Marital status, where you live, and if you have health insurance may play a role in survival following a diagnosis of acute myeloid leukemia (AML), say researchers from the University of California Davis School of Medicine in Sacramento, California.
In a study published in the British Journal of Haematology, researchers found patients who were unmarried, lived in less affluent neighborhoods, or did not have health insurance, were more likely to die within 60 days of diagnosis than their peers who were married, lived in more affluent areas, or had private insurance.1
The overall 5-year survival rate for AML is about 27%, but this was not the case for those who fell into the aforementioned categories.2
“Although sociodemographic factors are well known to be important for long-term survival for patients with chronic illness and other cancers, this is the first study to find that they also play a significant role in outcomes of hospitalized patients with acute myeloid leukemia, when presumably everyone is treated similarly,” lead author Gwendolyn Ho, MD, said in a release. Ho is a hematologist-oncologist at the UC Davis Comprehensive Cancer Center, and researcher with the Center for Oncology Hematology Outcomes Research and Training (COHORT).3
Using data collected from the California Cancer Registry, Ho and her colleagues looked at 6,359 patients 15 years old or older who had received inpatient treatment for AML from 1999 to 2012. The researchers assessed the association of complications with early mortality, adjusting for sociodemographic factors, comorbidities, and hospital type.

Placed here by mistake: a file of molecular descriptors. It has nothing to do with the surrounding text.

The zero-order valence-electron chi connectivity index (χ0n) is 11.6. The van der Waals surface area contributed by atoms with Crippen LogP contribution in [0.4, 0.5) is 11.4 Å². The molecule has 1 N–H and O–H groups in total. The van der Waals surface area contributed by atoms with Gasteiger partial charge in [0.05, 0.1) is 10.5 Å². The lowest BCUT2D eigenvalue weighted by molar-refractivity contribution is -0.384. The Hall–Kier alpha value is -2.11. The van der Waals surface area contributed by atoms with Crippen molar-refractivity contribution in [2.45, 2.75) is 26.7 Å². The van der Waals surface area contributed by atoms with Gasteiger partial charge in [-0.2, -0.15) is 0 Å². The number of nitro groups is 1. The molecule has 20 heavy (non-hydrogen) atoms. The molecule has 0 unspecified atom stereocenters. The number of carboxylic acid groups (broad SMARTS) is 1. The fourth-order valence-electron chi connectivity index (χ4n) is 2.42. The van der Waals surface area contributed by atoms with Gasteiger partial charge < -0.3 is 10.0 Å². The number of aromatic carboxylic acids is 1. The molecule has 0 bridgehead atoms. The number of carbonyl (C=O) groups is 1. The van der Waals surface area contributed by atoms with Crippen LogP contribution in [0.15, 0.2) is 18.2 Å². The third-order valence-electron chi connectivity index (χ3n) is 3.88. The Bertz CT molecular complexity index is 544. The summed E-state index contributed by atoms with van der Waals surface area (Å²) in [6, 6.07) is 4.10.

The results showed that those who were married were about 25% more likely to survive than patients who were single. People who lived in more affluent neighborhoods were 20% more likely to survive, while those who were not insured were nearly 2.5 times more likely to die than those patients who had private health insurance.
Early mortality associated with major bleeding, liver failure, renal failure, respiratory failure, and cardiac arrest decreased from 25.3% in 1999 to 2000 to 16.8% in 2011 to 2012 for all patients, the researchers wrote, but was higher in older patients:
- Fifteen to 39 years: 6.9%;
- Forty to 54 years: 11.4%;
- Fifty-five to 65 years: 18.6%; and
- Over 65 years: 35.8%.
The researchers also found that patients who underwent treatment at a National Cancer Institute-designated cancer center had about half the risk of dying compared to patients at all other hospital types and across all age groups.
“Understanding the factors that affect early mortality can help identify targets for improvement,” said Ho. “We expect that further study of the trends will lead to interventions to improve early survival of cancer.”
- Ho G, Jonas BA, Li Q, et al. Early mortality and complications in hospitalized adult Californians with acute myeloid leukaemia. Br J Haematol. 2017 Apr 17.
- Cancer.Net. Leukemia - Acute Myeloid - AML: Statistics. 2016 Jan.
- UC Davis Comprehensive Cancer Center. Early cancer deaths linked to being single, living in a poor neighborhood. 2017 Apr 25.